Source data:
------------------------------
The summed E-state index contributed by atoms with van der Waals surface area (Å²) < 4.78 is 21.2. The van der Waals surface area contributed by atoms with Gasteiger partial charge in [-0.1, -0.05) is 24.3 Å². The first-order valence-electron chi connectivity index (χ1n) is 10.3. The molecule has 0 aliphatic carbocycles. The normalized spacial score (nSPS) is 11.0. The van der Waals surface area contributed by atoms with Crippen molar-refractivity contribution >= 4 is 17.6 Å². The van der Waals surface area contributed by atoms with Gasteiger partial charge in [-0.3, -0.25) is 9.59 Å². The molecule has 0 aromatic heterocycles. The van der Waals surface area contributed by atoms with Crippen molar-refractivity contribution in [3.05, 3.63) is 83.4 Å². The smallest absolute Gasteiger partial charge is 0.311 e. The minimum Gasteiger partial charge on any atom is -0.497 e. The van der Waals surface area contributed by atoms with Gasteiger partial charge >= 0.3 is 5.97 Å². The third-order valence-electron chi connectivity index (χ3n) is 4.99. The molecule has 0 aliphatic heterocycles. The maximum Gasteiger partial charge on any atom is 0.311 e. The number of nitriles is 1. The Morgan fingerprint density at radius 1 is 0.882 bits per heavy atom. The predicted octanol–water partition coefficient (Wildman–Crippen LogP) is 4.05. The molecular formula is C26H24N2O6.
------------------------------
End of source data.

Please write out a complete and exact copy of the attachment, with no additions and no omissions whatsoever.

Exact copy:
The summed E-state index contributed by atoms with van der Waals surface area (Å²) < 4.78 is 21.2. The van der Waals surface area contributed by atoms with Gasteiger partial charge in [-0.1, -0.05) is 24.3 Å². The first-order valence-electron chi connectivity index (χ1n) is 10.3. The molecule has 0 aliphatic carbocycles. The normalized spacial score (nSPS) is 11.0. The van der Waals surface area contributed by atoms with Crippen molar-refractivity contribution >= 4 is 17.6 Å². The van der Waals surface area contributed by atoms with Gasteiger partial charge in [-0.3, -0.25) is 9.59 Å². The molecule has 0 aromatic heterocycles. The van der Waals surface area contributed by atoms with Crippen molar-refractivity contribution in [3.05, 3.63) is 83.4 Å². The smallest absolute Gasteiger partial charge is 0.311 e. The minimum Gasteiger partial charge on any atom is -0.497 e. The van der Waals surface area contributed by atoms with Gasteiger partial charge >= 0.3 is 5.97 Å². The third-order valence-electron chi connectivity index (χ3n) is 4.99. The molecule has 0 aliphatic heterocycles. The maximum Gasteiger partial charge on any atom is 0.311 e. The number of nitriles is 1. The Morgan fingerprint density at radius 1 is 0.882 bits per heavy atom. The predicted octanol–water partition coefficient (Wildman–Crippen LogP) is 4.05. The molecular formula is C26H24N2O6.